Main photo: Flatback Turtle. Photo Department of Environment and Science)

Australia’s leading ocean conservation group has welcomed the commencement of Queensland’s ban on single-use plastic, congratulating the state government for tackling the plastic pollution crisis at the source.

As of 1 September, single-use plastic straws, drink stirrers, cutlery, plates, bowls and polystyrene food service items are banned in the state. Queensland is the first state to ban single-use plastic plates and bowls. 

Queensland joins South Australia and the ACT as jurisdictions with active bans on single-use plastics. Western Australia’s ban is due to commence at the end of the year.

Further products will be considered for prohibition in coming years, including coffee cups, takeaway food containers and heavyweight plastic bags.

The Australian Marine Conservation Society (AMCS) has heralded today as the beginning of a new plastic free era in the sunshine state.

“From today, Queensland’s beautiful coasts and oceans will be a little bit safer for our turtles, whales and seabirds,” said Shane Cucow, Plastics Campaign Manager at the AMCS.

“By cracking down on unrecyclable plastics like straws and cutlery, commonly found in waterways, the Queensland government is stopping this problem at the source.

“Critically, Queensland is the first state to outlaw single-use plastic plates and bowls, stepping ahead of jurisdictions like South Australia and the ACT.

“Earlier this year, we saw sickening reports of dead and sick baby turtles washing up on Queensland beaches after swallowing plastic.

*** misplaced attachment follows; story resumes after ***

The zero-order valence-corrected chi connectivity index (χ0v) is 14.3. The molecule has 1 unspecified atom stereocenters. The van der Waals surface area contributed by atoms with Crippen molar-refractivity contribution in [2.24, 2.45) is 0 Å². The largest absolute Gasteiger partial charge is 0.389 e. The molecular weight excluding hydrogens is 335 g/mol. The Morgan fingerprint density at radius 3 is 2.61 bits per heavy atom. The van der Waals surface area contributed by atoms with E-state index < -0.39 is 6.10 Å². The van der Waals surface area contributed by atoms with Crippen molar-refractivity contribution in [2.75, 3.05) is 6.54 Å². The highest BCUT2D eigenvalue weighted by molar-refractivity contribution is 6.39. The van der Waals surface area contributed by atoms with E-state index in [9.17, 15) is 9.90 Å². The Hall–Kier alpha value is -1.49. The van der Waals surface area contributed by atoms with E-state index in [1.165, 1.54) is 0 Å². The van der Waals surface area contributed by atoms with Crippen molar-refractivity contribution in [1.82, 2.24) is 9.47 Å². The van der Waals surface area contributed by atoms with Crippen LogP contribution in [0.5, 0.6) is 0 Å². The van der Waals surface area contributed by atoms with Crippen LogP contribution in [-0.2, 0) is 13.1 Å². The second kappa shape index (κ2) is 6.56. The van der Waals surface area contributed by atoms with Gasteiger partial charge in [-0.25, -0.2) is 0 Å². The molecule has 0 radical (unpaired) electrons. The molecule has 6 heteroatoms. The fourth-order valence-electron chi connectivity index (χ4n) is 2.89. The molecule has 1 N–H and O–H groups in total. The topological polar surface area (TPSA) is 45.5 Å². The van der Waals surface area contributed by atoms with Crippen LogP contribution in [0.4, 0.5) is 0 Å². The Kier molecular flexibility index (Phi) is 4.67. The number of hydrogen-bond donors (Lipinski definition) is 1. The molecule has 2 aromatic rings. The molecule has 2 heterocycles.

“Sharp, highly likely to be contaminated and commonly found in waterways, throwaway plastics like straws and cutlery cause serious injuries. They get stuck in airways and cause painful internal injuries when eaten.

Mr Cucow said it was important the laws were quickly expanded to ban other plastics lethal to wildlife, including heavyweight plastic bags, plastic cups, fruit and veggie bags, plastic takeaway containers and balloons.

“We’re happy to hear the Palaszczuk government will be moving quickly to begin consultation on the next plastics to be prohibited in Queensland. 

“With states like Western Australia banning plastic cups, thick plastic shopping bags, takeaway coffee cups, and helium balloon releases, the race to end wasteful plastic is heating up.”

Mr Cucow also said that it was time for the remaining states to catch up.

“Only Tasmania and the Northern Territory have no timeline for banning single-use plastics, yet these jurisdictions are disproportionately feeling the pain of plastic pollution on their beaches. 

“Every day we wait, we lose more animal lives. With earth friendly alternatives now widely available, it’s time to ditch these killer plastics throughout all of Australia,” he said.